See related report: Aegean Airlines: still Europe's highest FSC margin, but LCC competition & economy weigh on yield

Among the FSCs, four improved their margin in 2014, while six suffered a drop in margin. Icelandair stayed at the same level and retained its position as the most profitable niche flag carrier in Europe.

IAG's margin improvement was mainly due to the restructuring and turnaround of Iberia and this also helped it to consolidate its place as the most profitable of Europe's Big Three legacy groups (although it was still only at number eight in the list overall).

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IAG is reaping the rewards of confronting labour restructuring, in particular, earlier than either of the other two. Both Lufthansa and Air France-KLM suffered damaging strikes in 2014, which not only weighed on their results for the year, but also highlighted the ongoing challenge of seeking strategic change while ensuring that employees are comfortable to move in the same direction. Although Lufthansa reported an increased margin according to its audited accounts, its margin would have been lower year on year without a change in depreciation policy in 2014.

See related report: Air France-KLM back to operating loss; warns lower fuel may be offset by low unit revenue & currency

Aer Lingus now represents the middle of the road of Europe's airlines. Its margin improved very slightly in 2014, but remained firmly in the middle of the pack, just as strategically it positions itself between the LCCs and the major network carriers. IAG, if successful in its bid for the Irish airline, should help Aer Lingus to make the next step up in profitability.

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The Aeroflot group suffered a large drop in operating margin in 2014. Demand on its international network was weak as a result of the political situation in Ukraine in particular, which also indirectly led to the suspension of its first attempt at a LCC subsidiary, Dobrolet, which was targeted by EU sanctions. Aeroflot promptly launched a second LCC subsidiary, Pobeda.

See related report: Aeroflot acts to relaunch its LCC project with Pobeda after Group profits fell again in 3Q2014

SAS also saw a heavy fall in its margin, as a result of competitive capacity growth, sluggish demand and weak pricing, in spite of good progress with cost cutting. Finnair faced similar challenges and fell into an operating loss, underlining a disappointing year for the three Nordic airlines in the list.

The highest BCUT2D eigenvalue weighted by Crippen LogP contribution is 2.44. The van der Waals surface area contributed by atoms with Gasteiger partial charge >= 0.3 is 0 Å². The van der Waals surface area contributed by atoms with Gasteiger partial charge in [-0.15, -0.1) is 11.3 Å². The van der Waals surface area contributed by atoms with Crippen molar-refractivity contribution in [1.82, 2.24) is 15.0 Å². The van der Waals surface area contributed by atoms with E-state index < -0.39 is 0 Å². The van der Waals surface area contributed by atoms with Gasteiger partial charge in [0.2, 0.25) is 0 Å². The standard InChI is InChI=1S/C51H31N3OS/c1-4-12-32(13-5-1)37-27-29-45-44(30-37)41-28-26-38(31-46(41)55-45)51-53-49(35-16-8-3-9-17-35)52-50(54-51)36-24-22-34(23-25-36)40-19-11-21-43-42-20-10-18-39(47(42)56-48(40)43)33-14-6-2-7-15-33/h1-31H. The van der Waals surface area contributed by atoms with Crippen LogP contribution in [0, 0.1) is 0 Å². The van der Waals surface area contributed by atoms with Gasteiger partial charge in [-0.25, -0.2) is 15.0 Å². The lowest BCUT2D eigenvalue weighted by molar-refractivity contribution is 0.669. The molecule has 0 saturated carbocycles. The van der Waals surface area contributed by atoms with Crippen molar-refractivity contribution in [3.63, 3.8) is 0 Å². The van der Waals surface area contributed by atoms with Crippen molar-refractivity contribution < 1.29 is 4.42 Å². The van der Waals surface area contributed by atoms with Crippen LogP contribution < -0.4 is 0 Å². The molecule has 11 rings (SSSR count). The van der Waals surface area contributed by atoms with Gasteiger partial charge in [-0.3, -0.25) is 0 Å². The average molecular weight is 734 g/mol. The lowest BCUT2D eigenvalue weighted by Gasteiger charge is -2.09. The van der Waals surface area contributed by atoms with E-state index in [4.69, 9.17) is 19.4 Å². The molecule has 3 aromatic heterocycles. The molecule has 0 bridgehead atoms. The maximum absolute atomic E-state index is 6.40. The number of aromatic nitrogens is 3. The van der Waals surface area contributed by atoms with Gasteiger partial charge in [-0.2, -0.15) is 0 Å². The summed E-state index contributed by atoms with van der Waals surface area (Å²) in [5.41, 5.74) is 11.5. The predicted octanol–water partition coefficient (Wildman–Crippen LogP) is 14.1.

Airberlin, with the lowest margin among listed European airlines, managed to reverse what had been a trend of rising unit costs. However, it also saw the reversal of a trend of rising unit revenues and remained loss-making.

See related reports:

Improved margins for the most profitable; lower margins for the weaker performers

Our analysis of the operating margins of European airlines highlights the wide range of results. Nevertheless, some broad conclusions can be drawn. While business models show some signs of convergence, financial performance is diverging. The bigger pan-European LCCs are typically higher margin businesses than the legacy airlines.

Moreover, the most profitable became even more successful in 2014, while the majority of the weaker performers suffered a decline in their margin.

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Europe's airline margins under-perform against other regions…

This set of results excludes a long tail of small carriers with relative weak financial performance that are not stock market listed. Europe's airlines in aggregate combined to produce the second lowest EBIT margin among the world's regions.

According to IATA, only Africa was less profitable in 2014. North America jumped ahead of Asia Pacific, but these two regions have been the most profitable, measured by EBIT margin, since the recovery from the global financial crisis. Europe performed slightly better going into the crisis, but has consistently lagged the global average, and every region bar Africa, since 2009.

Airline EBIT margin (% of revenue) by region: 2007 to 2014

…but not because of weak traffic growth…

Europe's weak airline profit margins are not the result of weak traffic growth. According to IATA data, Europe's airlines collectively achieved RPK growth of 5.8% in 2014, very close to the global average of 5.9%. Moreover, Europe's RPK growth has closely tracked the global average for a number of years.